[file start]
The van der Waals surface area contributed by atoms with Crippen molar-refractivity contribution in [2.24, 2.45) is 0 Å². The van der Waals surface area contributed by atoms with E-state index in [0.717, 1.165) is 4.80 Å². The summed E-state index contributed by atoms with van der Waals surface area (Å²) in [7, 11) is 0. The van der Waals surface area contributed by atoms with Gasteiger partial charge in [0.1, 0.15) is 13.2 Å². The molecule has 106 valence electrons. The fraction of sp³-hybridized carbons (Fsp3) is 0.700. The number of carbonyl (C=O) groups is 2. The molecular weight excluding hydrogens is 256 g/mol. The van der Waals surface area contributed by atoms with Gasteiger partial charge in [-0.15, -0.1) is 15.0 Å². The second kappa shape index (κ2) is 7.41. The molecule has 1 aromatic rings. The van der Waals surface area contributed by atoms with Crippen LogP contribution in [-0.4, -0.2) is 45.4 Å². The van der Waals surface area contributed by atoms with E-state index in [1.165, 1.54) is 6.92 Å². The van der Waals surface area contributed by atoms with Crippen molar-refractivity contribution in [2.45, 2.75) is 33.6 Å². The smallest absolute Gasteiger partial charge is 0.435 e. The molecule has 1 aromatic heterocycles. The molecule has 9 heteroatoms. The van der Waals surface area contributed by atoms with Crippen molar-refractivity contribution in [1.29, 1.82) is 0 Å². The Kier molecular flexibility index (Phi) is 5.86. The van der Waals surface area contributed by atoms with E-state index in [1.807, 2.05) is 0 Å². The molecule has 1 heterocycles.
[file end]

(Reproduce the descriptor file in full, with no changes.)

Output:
The van der Waals surface area contributed by atoms with Crippen molar-refractivity contribution in [2.24, 2.45) is 0 Å². The van der Waals surface area contributed by atoms with E-state index in [0.717, 1.165) is 4.80 Å². The summed E-state index contributed by atoms with van der Waals surface area (Å²) in [7, 11) is 0. The van der Waals surface area contributed by atoms with Gasteiger partial charge in [0.1, 0.15) is 13.2 Å². The molecule has 106 valence electrons. The fraction of sp³-hybridized carbons (Fsp3) is 0.700. The number of carbonyl (C=O) groups is 2. The molecular weight excluding hydrogens is 256 g/mol. The van der Waals surface area contributed by atoms with Gasteiger partial charge in [-0.15, -0.1) is 15.0 Å². The second kappa shape index (κ2) is 7.41. The molecule has 1 aromatic rings. The van der Waals surface area contributed by atoms with Crippen LogP contribution in [-0.4, -0.2) is 45.4 Å². The van der Waals surface area contributed by atoms with E-state index in [1.165, 1.54) is 6.92 Å². The van der Waals surface area contributed by atoms with Crippen molar-refractivity contribution in [2.45, 2.75) is 33.6 Å². The smallest absolute Gasteiger partial charge is 0.435 e. The molecule has 1 aromatic heterocycles. The molecule has 9 heteroatoms. The van der Waals surface area contributed by atoms with Crippen molar-refractivity contribution in [1.29, 1.82) is 0 Å². The Kier molecular flexibility index (Phi) is 5.86. The van der Waals surface area contributed by atoms with E-state index in [1.807, 2.05) is 0 Å². The molecule has 1 heterocycles.